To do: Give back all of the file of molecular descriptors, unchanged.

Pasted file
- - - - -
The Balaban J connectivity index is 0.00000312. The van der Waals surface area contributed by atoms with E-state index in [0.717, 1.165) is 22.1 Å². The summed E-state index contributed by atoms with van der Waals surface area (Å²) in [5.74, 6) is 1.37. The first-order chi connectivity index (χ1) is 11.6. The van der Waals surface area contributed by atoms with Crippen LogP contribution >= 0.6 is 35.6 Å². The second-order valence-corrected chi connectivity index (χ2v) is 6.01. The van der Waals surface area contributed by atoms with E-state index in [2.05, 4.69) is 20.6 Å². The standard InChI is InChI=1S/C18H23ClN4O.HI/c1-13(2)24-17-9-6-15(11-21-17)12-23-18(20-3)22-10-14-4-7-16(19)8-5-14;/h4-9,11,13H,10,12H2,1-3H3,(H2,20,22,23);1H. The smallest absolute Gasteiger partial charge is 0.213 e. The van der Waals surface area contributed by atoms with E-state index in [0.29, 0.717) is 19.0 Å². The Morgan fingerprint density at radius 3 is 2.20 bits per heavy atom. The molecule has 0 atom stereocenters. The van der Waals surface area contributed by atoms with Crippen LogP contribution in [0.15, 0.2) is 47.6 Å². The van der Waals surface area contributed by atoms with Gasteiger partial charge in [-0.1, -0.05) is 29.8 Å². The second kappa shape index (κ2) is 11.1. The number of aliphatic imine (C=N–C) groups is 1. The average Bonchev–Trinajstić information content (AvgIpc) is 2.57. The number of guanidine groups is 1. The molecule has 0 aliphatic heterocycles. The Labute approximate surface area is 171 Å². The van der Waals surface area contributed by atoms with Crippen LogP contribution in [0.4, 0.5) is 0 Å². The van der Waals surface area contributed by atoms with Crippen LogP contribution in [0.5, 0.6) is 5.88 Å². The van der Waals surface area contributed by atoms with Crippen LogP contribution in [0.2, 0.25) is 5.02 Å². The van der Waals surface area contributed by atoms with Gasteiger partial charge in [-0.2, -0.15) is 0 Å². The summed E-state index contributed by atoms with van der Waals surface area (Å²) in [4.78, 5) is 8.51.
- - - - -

The Balaban J connectivity index is 0.00000312. The van der Waals surface area contributed by atoms with E-state index in [0.717, 1.165) is 22.1 Å². The summed E-state index contributed by atoms with van der Waals surface area (Å²) in [5.74, 6) is 1.37. The first-order chi connectivity index (χ1) is 11.6. The van der Waals surface area contributed by atoms with Crippen LogP contribution >= 0.6 is 35.6 Å². The second-order valence-corrected chi connectivity index (χ2v) is 6.01. The van der Waals surface area contributed by atoms with E-state index in [2.05, 4.69) is 20.6 Å². The standard InChI is InChI=1S/C18H23ClN4O.HI/c1-13(2)24-17-9-6-15(11-21-17)12-23-18(20-3)22-10-14-4-7-16(19)8-5-14;/h4-9,11,13H,10,12H2,1-3H3,(H2,20,22,23);1H. The smallest absolute Gasteiger partial charge is 0.213 e. The van der Waals surface area contributed by atoms with E-state index in [0.29, 0.717) is 19.0 Å². The Morgan fingerprint density at radius 3 is 2.20 bits per heavy atom. The molecule has 0 atom stereocenters. The van der Waals surface area contributed by atoms with Crippen LogP contribution in [0.15, 0.2) is 47.6 Å². The van der Waals surface area contributed by atoms with Gasteiger partial charge in [-0.1, -0.05) is 29.8 Å². The second kappa shape index (κ2) is 11.1. The number of aliphatic imine (C=N–C) groups is 1. The average Bonchev–Trinajstić information content (AvgIpc) is 2.57. The number of guanidine groups is 1. The molecule has 0 aliphatic heterocycles. The Labute approximate surface area is 171 Å². The van der Waals surface area contributed by atoms with Crippen LogP contribution in [0.4, 0.5) is 0 Å². The van der Waals surface area contributed by atoms with Crippen LogP contribution in [0.5, 0.6) is 5.88 Å². The van der Waals surface area contributed by atoms with Crippen LogP contribution in [0.2, 0.25) is 5.02 Å². The van der Waals surface area contributed by atoms with Gasteiger partial charge in [-0.2, -0.15) is 0 Å². The summed E-state index contributed by atoms with van der Waals surface area (Å²) in [4.78, 5) is 8.51.